Paul continues: "That is, those who are the children of the flesh, these are not the children of God; but the children of the promise are counted as the seed. For this is the word of promise: `At this time I will come and Sarah shall have a son’" (Romans 9:8-9). Paul draws an antithesis between the children of God and the children of the flesh, who are not the children of promise or of God: "These are not the children of God." Those whom the Jews think are the children of God are not. Not only this, but "when Rebecca also had conceived by one man, even by our father Isaac (for the children not yet being born, nor having done any good or evil, that the purpose of God according to election might stand, not of works but of him who calls), it was said to her, ‘The older shall serve the younger.’ As it is written, ‘Jacob I have loved, but Esau I have hated’ " (Romans 9:10-13). 


    Paul carries the argument one step further. Not only is the line of circumcised Ishmael not to be identified with the children of God and made recipients of the promises, even though they were children of Abraham and bore the sign of the covenant, but not all the children of Isaac are children of God either: "Jacob I have loved, but Esau I have hated." The children of God are those whom God has elected, and to them alone are the promises of the Covenant of Grace made.


    Paul continues his argument against the unbelieving Jews:


    "What shall we say then? Is there unrighteousness with God? Certainly not! For he says to Moses, ‘I will have mercy on whomever I will have mercy, and I will have compassion on whomever I will have compassion.’ So then it is not of him who wills, nor of him who runs, but of God who shows mercy" (Romans 9:14-16). The sinner’s performance, before or after baptism or circumcision, contributes precisely nothing to his salvation. The Covenant is sovereign; its terms were set unilaterally; and those terms are fulfilled by the God-man who represents his people. The Covenant of Grace accomplishes exactly what God intends. It is to a remnant, not to all Israelites, nor to all church members, that God made his promises:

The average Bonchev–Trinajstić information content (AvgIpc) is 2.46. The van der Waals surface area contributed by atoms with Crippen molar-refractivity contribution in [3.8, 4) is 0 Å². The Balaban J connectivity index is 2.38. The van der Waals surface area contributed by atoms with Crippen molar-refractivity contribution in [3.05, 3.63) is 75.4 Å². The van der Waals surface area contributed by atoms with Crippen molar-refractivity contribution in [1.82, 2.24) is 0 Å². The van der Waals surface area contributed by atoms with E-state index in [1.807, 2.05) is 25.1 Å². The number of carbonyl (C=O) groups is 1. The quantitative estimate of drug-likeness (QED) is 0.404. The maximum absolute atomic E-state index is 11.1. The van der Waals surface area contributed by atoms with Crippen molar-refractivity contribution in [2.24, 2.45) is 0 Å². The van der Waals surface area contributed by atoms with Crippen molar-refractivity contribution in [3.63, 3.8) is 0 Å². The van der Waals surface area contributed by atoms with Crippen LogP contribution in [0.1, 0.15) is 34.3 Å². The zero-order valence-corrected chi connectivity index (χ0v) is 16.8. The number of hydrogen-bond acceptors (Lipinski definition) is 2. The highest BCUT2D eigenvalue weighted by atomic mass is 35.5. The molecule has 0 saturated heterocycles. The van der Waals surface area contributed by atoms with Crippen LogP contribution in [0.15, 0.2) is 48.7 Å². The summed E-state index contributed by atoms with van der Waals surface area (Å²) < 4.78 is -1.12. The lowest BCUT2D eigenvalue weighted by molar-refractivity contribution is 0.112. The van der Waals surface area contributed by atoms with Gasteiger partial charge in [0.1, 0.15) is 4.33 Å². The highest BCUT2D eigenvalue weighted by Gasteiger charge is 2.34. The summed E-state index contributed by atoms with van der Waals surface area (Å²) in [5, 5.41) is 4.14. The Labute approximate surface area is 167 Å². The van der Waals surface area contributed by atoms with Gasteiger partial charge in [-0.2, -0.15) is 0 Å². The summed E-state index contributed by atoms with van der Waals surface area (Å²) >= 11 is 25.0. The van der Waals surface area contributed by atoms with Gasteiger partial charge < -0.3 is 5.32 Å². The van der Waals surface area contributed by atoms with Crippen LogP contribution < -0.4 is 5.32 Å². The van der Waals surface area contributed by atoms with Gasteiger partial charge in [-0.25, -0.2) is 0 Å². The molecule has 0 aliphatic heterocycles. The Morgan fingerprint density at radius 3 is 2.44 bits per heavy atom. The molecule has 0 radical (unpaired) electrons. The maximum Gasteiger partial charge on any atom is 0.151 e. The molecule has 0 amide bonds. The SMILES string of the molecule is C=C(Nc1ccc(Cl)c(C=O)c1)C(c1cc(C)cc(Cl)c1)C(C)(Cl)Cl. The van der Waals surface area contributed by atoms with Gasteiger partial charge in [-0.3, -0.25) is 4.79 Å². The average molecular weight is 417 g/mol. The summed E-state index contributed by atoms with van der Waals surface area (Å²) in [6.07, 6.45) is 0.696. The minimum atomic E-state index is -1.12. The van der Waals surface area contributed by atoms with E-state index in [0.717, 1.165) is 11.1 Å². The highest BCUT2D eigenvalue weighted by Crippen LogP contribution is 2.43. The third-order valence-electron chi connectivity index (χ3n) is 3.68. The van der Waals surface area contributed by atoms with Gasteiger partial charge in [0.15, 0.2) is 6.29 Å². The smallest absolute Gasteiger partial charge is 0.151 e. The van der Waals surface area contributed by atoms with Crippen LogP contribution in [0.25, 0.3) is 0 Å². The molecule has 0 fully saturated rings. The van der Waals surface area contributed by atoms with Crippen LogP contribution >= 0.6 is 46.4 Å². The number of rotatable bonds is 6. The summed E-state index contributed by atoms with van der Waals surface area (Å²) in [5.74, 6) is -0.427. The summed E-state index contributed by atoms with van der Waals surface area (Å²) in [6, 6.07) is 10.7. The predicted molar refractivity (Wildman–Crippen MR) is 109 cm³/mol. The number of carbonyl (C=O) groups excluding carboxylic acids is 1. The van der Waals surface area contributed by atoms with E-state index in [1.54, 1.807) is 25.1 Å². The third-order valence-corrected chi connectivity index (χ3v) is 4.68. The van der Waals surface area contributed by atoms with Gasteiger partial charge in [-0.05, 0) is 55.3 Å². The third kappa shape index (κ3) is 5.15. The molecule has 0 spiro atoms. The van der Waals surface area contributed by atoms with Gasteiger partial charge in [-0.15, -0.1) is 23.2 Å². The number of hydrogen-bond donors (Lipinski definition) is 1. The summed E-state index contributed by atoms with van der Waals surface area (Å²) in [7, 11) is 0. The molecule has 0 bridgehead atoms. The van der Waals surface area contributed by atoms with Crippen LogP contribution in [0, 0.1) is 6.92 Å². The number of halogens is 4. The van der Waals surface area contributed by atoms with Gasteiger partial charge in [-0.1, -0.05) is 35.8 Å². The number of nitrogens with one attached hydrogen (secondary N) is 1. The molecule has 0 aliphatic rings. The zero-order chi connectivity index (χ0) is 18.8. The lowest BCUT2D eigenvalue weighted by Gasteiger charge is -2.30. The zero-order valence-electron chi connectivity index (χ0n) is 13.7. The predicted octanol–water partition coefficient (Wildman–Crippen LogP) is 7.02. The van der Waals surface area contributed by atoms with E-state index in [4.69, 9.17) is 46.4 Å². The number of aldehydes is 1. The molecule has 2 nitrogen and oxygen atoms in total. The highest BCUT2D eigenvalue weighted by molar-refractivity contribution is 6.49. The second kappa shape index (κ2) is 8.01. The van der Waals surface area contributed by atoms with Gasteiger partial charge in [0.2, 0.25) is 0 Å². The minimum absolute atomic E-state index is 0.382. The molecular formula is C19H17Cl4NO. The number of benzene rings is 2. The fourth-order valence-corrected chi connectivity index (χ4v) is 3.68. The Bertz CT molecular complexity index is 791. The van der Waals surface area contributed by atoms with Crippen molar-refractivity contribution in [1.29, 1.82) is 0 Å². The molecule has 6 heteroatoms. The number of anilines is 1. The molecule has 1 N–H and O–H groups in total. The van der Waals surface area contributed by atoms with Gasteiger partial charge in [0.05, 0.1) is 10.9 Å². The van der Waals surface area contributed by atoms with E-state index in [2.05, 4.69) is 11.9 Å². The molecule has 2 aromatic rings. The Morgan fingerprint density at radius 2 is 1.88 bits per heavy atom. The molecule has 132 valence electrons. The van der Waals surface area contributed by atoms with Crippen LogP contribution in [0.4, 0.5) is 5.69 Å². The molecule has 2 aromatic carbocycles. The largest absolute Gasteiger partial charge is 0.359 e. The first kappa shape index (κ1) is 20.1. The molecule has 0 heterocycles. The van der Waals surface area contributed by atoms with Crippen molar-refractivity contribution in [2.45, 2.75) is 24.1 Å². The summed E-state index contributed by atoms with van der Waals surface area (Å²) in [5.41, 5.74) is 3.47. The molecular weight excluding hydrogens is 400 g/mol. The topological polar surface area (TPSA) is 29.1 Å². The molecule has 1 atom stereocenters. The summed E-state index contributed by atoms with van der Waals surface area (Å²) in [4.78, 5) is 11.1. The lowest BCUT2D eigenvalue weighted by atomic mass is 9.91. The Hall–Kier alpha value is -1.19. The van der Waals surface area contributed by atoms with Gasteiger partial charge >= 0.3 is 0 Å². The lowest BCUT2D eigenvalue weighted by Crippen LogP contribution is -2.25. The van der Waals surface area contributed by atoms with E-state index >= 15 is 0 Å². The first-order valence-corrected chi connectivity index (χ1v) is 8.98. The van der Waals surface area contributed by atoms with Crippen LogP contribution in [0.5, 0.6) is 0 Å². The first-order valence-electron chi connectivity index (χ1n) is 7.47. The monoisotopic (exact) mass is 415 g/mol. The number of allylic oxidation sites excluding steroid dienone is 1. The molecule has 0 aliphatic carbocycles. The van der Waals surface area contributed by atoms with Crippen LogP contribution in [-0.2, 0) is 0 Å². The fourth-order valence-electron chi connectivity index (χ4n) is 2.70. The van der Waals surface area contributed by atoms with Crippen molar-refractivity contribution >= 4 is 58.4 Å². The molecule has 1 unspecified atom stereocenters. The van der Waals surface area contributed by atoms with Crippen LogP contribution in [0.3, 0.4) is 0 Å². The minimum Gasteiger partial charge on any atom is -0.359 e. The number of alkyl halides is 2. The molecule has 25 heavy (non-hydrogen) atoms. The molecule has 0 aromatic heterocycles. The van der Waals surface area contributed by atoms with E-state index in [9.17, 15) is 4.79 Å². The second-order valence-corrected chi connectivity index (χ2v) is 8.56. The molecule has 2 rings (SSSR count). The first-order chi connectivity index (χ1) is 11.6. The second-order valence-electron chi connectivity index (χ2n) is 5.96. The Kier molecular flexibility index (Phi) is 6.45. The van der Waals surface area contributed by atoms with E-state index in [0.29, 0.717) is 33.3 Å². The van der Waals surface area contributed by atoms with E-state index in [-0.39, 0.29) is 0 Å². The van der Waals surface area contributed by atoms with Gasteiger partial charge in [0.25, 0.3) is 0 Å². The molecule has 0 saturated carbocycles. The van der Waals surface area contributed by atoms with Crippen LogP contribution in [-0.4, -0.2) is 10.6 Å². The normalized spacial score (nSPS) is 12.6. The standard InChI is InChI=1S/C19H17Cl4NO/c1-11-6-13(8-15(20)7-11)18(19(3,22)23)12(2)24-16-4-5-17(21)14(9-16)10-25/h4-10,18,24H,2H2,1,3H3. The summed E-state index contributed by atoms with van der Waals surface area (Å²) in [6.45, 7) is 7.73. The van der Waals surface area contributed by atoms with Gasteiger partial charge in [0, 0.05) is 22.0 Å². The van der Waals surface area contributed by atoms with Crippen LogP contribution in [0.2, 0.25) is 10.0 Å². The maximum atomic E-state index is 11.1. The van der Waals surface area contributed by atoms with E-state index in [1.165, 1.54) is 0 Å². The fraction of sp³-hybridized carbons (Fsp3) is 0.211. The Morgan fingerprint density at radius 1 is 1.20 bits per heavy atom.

Isaiah also cries out concerning Israel: "Though the number of the children of Israel be as the sand of the sea, the remnant will be saved. For he will finish the work and cut it short in righteousness, because the Lord will make a short work upon the Earth." And as Isaiah said before: "Unless the Lord of Sabaoth [Hosts] had left us a seed, we would have become like Sodom, and we would have been made like Gomorrah."


    What shall we say then? That Gentiles, who did not pursue righteousness, have attained to righteousness, even the righteousness of faith; but Israel, pursuing the law of righteousness, has not attained to the law of righteousness.


    Why? Because they did not seek it by faith, but as it were, by the works of the law. For they stumbled at that stumbling stone. As it is written: "Behold, I lay in Zion a stumbling stone and rock of offense, and whoever believes on him will not be put to shame" (Romans 9:27-33).
    Paul explains the Covenant of Grace in terms of God’s election of individuals. Any interpretation of the Covenant that excludes or minimizes the doctrine of individual election is a false interpretation. Today ministers in good standing in several denominations, not just Wilson’s, are teaching that the Covenant of Grace is conditional, that it is made with all who are baptized, that it is better understood if we ignore the doctrine of election, and that the salvation of the baptized depends upon their fulfilling the terms of the covenant. To the ten points by which we summarized Paul’s teaching earlier, we must now add several more:

    11. the sole ground of Abraham’s salvation is the imputed righteousness of Christ;
    12. this perfect, extrinsic righteousness was imputed to Abraham before he was circumcised; so circumcision (which represents all works done in obedience to God)was neither a condition nor a ground of his salvation, but a result;
    13. Christ’s righteousness is imputed to believing Jews and Gentiles without partiality;
    14. the instrument of this imputation is belief alone, not law-keeping;
    15. the Covenant promises of God are not to all the children of Abraham, but only to the children of promise;
    16. the Covenant of Grace is made by God the Father with Christ the Mediator, who, acting in the place of (as a substitute for) and on behalf of (as their legal representative), only the people the Father had given him, perfectly fulfills the terms of the Covenant and obtains complete salvation for his people;
    17. in the Covenant of Grace God promises all the blessings of the Covenant, including faith and eternal life, to his people;
    18. God keeps his Covenant promises by preserving his people for eternity, so that nothing - including they themselves - can separate them from the love of Christ;
    19. there is no unrighteousness with God, for he has not broken any promises to his people, but has carried them out fully in Christ.